Generally speaking, a classic wine is one of high quality, from a well defined region, or sub-region, in which the wine styles have a noticeable degree of kinship. It’s often made from a “noble” grape variety, but not necessarily. Many classic wines are blends or made from what might be called grapes of the second rank but which reach high quality and character in particular places. France’s Chateauneuf du Pape is a case in point and there are smaller scale examples such as Marsanne in parts of Australia’s Victoria.
As well as having consistency across their region, classic wines should also show similar character through different vintages, allowing for weather related variations. Thus in blind tastings, where tasters are experienced, a classic should be recognisable. Sometimes, tasters will find a wine which doesn’t quite fit the classic criteria- it’s from outside a classic area, say, but made from the same grapes as a classic and shows some of its characteristics. For example, the wine could be a chardonnay from Chile which tastes similar to one from Burgundy’s Cote de Beaune; that’s when tasters say a wine has classic notes.
The most famed classics are European: cabernet merlots from Bordeaux, pinot noirs and chardonnays from Burgundy, syrah from Hermitage and Cornas in the northern Rhone. Tempranillo and garnacha based wines from Spain’s Rioja are classic as are the ports from the Douro Valley in Portugal. The sangiovese based wines from Italy’s Chianti, Montalcino and Montepulciano are classics as is nebbiolo from Barolo and Barbaresco in northern Italy. Italy and France also have a cluster of lesser classics: verdicchio from Castelli di Jesi, Rosso Conero from Abruzzo among the Italians, and in France, Loire Valley classics include chenin blanc from Vouvray and cabernet franc from Chinon.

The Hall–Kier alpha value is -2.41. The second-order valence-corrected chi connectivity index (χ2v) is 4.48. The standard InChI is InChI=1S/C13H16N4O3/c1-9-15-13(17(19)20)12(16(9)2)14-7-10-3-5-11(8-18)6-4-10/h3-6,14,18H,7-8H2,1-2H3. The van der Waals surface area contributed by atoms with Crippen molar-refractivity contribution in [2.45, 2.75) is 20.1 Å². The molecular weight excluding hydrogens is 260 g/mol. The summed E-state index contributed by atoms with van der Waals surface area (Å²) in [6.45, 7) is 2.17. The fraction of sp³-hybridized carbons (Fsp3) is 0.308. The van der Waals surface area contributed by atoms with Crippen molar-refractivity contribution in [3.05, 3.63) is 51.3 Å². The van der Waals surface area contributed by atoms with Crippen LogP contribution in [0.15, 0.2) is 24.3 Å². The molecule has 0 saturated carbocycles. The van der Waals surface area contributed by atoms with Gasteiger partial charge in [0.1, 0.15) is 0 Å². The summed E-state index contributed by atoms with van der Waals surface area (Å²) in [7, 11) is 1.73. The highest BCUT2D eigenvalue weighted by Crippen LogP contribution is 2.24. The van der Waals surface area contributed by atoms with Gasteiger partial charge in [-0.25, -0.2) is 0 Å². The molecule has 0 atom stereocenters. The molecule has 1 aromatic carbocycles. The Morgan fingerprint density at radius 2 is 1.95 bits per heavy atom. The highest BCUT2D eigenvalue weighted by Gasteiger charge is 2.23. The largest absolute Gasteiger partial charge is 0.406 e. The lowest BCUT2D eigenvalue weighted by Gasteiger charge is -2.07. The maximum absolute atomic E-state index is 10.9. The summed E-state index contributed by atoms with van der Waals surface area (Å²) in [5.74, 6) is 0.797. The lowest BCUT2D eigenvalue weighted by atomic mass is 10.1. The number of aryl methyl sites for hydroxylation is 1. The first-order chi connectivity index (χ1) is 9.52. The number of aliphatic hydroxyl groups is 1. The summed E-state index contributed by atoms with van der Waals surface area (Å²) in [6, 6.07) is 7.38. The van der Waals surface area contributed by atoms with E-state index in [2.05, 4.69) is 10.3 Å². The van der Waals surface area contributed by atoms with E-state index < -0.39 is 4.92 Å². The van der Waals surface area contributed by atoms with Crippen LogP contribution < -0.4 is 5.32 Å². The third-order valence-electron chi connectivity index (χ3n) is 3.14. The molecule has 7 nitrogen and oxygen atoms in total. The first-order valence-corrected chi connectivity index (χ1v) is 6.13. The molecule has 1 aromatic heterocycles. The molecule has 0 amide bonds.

Not every classic wine region is old, or, indeed Old World. New World producers have now a range of wines which have acquired classic status. Amongst them are Hunter Valley semillon, cabernets from Barossa and Coonawarra, Russian River chardonnay from California, sauvignon blanc from Chile’s Casablanca Valley, syrah/shiraz from Australia’s Yarra Valley, and pinot noir from Oregon’s Williamette Valley. Most New World classics are varietal wines but not always; it especially needs to be borne in mind that, perfectly legally, the wine may contain up to 25% of another variety. That’s why many New World cabernets are actually cabernet merlot blends like those of Bordeaux.
Nor are all classics expensive. Hunter Valley semillon is often laughably cheap for what you get and the same is true of much classic German riesling. But some acclaimed producers, especially in Europe’s classic regions, rest on their laurels; value for money is too often poor and the wines disappointing. It’s no comfort to the wine lover that the fame of these wines tends to be such that they sell out anyway. Generally the problem is not so much that the wines are bad; rather they have insufficient concentration of fruit to justify the price tag.
While times are tough, there are still occasions when consumers will push the wine boat out for special occasions. But they are less likely to take risks and familiar names on classic labels can provide reassurance of a good buy. So perhaps it’s a good time, with Easter coming up, to have small displays of classics on shop floors, along with descriptors explaining their history and style. Here are some examples tasted in recent months which offer good value; most would go nicely with a roast lamb dinner.